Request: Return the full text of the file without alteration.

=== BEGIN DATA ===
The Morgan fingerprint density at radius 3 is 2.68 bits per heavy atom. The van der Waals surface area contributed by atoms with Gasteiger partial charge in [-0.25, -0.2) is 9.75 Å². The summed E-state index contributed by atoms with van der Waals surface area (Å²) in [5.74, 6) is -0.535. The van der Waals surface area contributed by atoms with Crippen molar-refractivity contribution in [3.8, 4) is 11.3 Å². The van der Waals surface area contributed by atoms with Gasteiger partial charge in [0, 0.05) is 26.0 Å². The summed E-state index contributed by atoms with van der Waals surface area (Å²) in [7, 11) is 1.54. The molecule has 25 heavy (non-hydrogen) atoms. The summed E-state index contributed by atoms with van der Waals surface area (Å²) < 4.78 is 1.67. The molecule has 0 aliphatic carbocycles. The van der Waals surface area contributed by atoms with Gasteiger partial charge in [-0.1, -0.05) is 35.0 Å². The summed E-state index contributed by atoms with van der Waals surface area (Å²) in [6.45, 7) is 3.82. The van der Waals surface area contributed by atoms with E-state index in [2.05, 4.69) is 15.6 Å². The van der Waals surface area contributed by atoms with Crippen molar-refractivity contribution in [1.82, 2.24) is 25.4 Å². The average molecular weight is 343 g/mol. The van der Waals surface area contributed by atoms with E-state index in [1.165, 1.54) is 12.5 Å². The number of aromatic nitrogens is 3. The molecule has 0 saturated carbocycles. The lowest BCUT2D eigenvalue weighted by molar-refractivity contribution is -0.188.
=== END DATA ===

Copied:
The Morgan fingerprint density at radius 3 is 2.68 bits per heavy atom. The van der Waals surface area contributed by atoms with Gasteiger partial charge in [-0.25, -0.2) is 9.75 Å². The summed E-state index contributed by atoms with van der Waals surface area (Å²) in [5.74, 6) is -0.535. The van der Waals surface area contributed by atoms with Crippen molar-refractivity contribution in [3.8, 4) is 11.3 Å². The van der Waals surface area contributed by atoms with Gasteiger partial charge in [0, 0.05) is 26.0 Å². The summed E-state index contributed by atoms with van der Waals surface area (Å²) in [7, 11) is 1.54. The molecule has 25 heavy (non-hydrogen) atoms. The summed E-state index contributed by atoms with van der Waals surface area (Å²) < 4.78 is 1.67. The molecule has 0 aliphatic carbocycles. The van der Waals surface area contributed by atoms with Gasteiger partial charge in [-0.1, -0.05) is 35.0 Å². The summed E-state index contributed by atoms with van der Waals surface area (Å²) in [6.45, 7) is 3.82. The van der Waals surface area contributed by atoms with E-state index in [2.05, 4.69) is 15.6 Å². The van der Waals surface area contributed by atoms with Crippen molar-refractivity contribution in [1.82, 2.24) is 25.4 Å². The average molecular weight is 343 g/mol. The van der Waals surface area contributed by atoms with E-state index in [1.165, 1.54) is 12.5 Å². The number of aromatic nitrogens is 3. The molecule has 0 saturated carbocycles. The lowest BCUT2D eigenvalue weighted by molar-refractivity contribution is -0.188.